The potential for an uneventful start to the trading week in financial markets has been thrown out the window; with global equities reeling after the Japanese economy entered the technical definition of a recession as third quarter GDP contracted by 1.6% on an annualized basis. The fall of 0.4% on a q/o/q basis was strikingly worse than the 0.5% rise analysts’ had been expecting, sending the Nikkei cratering by 2.96% by the time the Asian trading session was complete. Inventory adjustment was the biggest contributor to the Q3 GDP contraction, though private consumption only grew by a modest 0.4% from the previous quarter, illustrating the sales tax hike has elicited more of an impact on the domestic consumer than the government originally anticipated. Considering household consumption contributes 60% to Japanese GDP, the forward looking indicators don’t bode well to see a reversal and positive revisions to the disappointing growth numbers. Sunday’s GDP numbers provide a solid rationale for the Bank of Japan’s acceleration in balance sheet expansion announced at the end of last month, though market participants remain skeptical of how well the BoJ’s asset purchase program is working to stimulate the economy. The third quarter contraction and Japan’s triple-dip recession have boosted the likelihood Prime Minister Abe will delay next October’s planned sales tax hike, a move that will threaten the government’s work towards combatting disinflation, though will provide support to an already fragile domestic consumer. The Japanese Yen whipsawed violently throughout the Asian trading session, initially taking USDJPY through the 117 handle before provoking a short-covering squeeze that drove the pair back into the mid-115s, where it managed to base with the pair recovering to now pivot in the low-116s just before the North American open.
Comments from policy makers and central bankers were the main focus early in Europe, where both the Euro and Pound have noticed a slight offer tone dominating order books this morning after participants honed in on dovish commentary from key figures at both central banks. Playing off last week’s dovish quarterly inflation report, Mark Carney and the Bank of England’s chief economist highlighted the disinflation risks present in the economy, rationalizing the reasons for keeping loose monetary policy in place. Across the pond it was Mersch from the Governing Council on the European Central Bank that added weight to the Euro, theoretically stating the ECB could purchase a wide range of assets that include EFTs and state bonds. The Pound and Euro are both are shaky ground against the big dollar midway through the European session, with the currencies changing hands around the mid-1.56 level and the psychologically important 1.25 handle respectively.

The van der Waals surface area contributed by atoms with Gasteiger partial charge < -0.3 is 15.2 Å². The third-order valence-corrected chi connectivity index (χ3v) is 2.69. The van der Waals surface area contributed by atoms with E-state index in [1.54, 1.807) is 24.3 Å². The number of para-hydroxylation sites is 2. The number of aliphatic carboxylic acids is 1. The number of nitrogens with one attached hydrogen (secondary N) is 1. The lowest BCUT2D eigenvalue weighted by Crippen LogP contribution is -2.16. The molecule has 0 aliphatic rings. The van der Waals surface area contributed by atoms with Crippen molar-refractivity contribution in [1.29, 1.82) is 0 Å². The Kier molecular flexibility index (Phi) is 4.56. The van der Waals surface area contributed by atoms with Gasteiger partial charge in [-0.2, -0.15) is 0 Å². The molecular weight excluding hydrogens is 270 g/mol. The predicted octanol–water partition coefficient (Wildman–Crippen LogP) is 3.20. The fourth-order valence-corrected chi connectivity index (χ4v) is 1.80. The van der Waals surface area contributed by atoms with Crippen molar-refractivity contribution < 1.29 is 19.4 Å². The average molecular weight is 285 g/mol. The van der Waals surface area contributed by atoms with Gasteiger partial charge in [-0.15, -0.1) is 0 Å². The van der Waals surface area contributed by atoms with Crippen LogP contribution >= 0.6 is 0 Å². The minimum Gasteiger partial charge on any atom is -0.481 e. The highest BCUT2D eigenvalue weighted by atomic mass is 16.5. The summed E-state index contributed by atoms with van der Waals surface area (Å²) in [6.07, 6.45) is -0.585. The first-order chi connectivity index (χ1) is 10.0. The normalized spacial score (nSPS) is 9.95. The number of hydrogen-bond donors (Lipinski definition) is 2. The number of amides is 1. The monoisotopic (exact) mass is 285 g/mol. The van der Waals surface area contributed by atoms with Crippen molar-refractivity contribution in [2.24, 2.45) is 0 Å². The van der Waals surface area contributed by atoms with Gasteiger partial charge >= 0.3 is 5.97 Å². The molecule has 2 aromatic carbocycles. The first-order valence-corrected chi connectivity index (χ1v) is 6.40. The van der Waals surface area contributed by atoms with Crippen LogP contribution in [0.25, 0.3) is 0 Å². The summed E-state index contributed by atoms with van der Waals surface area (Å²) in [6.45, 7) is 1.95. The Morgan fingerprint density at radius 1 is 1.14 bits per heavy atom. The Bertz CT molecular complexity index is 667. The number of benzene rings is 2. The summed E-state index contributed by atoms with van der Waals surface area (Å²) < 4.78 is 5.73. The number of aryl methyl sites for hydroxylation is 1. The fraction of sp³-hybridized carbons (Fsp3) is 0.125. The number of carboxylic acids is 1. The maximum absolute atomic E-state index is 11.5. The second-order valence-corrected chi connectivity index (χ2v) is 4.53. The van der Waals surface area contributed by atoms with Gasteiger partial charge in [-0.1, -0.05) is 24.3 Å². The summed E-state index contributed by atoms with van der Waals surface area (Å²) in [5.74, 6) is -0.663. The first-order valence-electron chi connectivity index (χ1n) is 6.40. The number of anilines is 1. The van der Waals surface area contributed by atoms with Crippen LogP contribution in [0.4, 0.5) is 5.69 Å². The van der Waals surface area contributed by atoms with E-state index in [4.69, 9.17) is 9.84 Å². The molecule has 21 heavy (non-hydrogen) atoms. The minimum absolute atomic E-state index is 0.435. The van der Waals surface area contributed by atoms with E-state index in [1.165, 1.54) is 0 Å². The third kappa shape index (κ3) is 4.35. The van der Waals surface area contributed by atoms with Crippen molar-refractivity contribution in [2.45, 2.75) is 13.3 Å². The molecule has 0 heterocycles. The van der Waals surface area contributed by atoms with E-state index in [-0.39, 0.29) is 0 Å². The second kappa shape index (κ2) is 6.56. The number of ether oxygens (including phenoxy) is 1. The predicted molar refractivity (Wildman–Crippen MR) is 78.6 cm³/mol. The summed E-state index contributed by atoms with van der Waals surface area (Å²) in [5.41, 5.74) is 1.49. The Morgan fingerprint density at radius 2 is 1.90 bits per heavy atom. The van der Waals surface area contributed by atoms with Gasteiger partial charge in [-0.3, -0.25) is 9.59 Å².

Heading into the North American open, the economic calendar is sparse to begin the new trading week, though we did just receive September data on Canadian securities purchases. The release illustrated that foreign investment in Canadian securities slowed to $4.4bn in September, with the majority of funds ending up in equities. The slowdown from the investment of $10.3bn in August combined with sliding oil prices have put the Loonie on its back foot ahead of the opening bell, with USDCAD retracing some of Friday’s losses to try and retake the 1.13 handle to the topside. US equity futures are off the overnight lows seen immediately after the Japanese GPD figures, but still having trouble making it back into positive territory as negative investor sentiment dominates prices action. There is little in the way of tier-one economic data or events to come today, though capacity utilization and industrial production numbers due in a little under half an hour could provide knee-jerk market reactions if the numbers deviate materially from the median analyst forecasts.